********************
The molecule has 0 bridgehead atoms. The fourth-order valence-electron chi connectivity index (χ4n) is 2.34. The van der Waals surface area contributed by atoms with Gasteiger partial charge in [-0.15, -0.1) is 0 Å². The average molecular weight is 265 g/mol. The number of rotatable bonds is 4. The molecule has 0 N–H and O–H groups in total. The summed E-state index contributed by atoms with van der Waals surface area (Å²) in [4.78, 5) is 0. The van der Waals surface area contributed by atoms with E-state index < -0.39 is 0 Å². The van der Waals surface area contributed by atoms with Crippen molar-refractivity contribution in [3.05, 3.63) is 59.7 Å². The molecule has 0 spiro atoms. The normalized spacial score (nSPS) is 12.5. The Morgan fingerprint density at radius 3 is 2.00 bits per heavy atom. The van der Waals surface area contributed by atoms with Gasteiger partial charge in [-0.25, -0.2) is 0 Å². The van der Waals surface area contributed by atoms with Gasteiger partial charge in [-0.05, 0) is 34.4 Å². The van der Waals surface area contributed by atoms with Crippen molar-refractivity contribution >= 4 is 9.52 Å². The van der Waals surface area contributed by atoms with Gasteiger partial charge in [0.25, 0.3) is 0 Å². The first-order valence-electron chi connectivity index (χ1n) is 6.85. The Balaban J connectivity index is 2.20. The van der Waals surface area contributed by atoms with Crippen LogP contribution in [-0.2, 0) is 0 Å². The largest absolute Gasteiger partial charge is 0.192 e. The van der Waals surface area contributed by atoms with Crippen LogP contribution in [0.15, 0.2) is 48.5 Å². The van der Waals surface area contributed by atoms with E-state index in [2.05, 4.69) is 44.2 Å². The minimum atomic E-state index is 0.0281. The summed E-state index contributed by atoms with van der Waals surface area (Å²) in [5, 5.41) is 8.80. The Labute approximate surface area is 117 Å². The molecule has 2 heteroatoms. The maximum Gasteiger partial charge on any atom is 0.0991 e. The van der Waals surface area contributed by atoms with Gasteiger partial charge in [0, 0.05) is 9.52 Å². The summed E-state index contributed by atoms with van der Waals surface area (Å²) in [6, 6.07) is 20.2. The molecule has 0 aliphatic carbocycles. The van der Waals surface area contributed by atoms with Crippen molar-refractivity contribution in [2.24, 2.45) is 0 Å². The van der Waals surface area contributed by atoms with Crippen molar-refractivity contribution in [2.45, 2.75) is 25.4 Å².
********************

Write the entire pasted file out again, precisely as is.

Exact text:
The molecule has 0 bridgehead atoms. The fourth-order valence-electron chi connectivity index (χ4n) is 2.34. The van der Waals surface area contributed by atoms with Gasteiger partial charge in [-0.15, -0.1) is 0 Å². The average molecular weight is 265 g/mol. The number of rotatable bonds is 4. The molecule has 0 N–H and O–H groups in total. The summed E-state index contributed by atoms with van der Waals surface area (Å²) in [4.78, 5) is 0. The van der Waals surface area contributed by atoms with E-state index < -0.39 is 0 Å². The van der Waals surface area contributed by atoms with Crippen molar-refractivity contribution in [3.05, 3.63) is 59.7 Å². The molecule has 0 spiro atoms. The normalized spacial score (nSPS) is 12.5. The Morgan fingerprint density at radius 3 is 2.00 bits per heavy atom. The van der Waals surface area contributed by atoms with Gasteiger partial charge in [-0.25, -0.2) is 0 Å². The van der Waals surface area contributed by atoms with Gasteiger partial charge in [-0.05, 0) is 34.4 Å². The van der Waals surface area contributed by atoms with Crippen molar-refractivity contribution >= 4 is 9.52 Å². The van der Waals surface area contributed by atoms with Gasteiger partial charge in [0.25, 0.3) is 0 Å². The first-order valence-electron chi connectivity index (χ1n) is 6.85. The Balaban J connectivity index is 2.20. The van der Waals surface area contributed by atoms with Crippen LogP contribution in [-0.2, 0) is 0 Å². The largest absolute Gasteiger partial charge is 0.192 e. The van der Waals surface area contributed by atoms with Crippen LogP contribution in [0.15, 0.2) is 48.5 Å². The van der Waals surface area contributed by atoms with E-state index in [2.05, 4.69) is 44.2 Å². The minimum atomic E-state index is 0.0281. The summed E-state index contributed by atoms with van der Waals surface area (Å²) in [5, 5.41) is 8.80. The Labute approximate surface area is 117 Å². The molecule has 2 heteroatoms. The maximum Gasteiger partial charge on any atom is 0.0991 e. The van der Waals surface area contributed by atoms with Gasteiger partial charge in [0, 0.05) is 9.52 Å². The summed E-state index contributed by atoms with van der Waals surface area (Å²) in [6, 6.07) is 20.2. The molecule has 0 aliphatic carbocycles. The van der Waals surface area contributed by atoms with Crippen molar-refractivity contribution in [2.24, 2.45) is 0 Å². The van der Waals surface area contributed by atoms with Crippen molar-refractivity contribution in [2.45, 2.75) is 25.4 Å².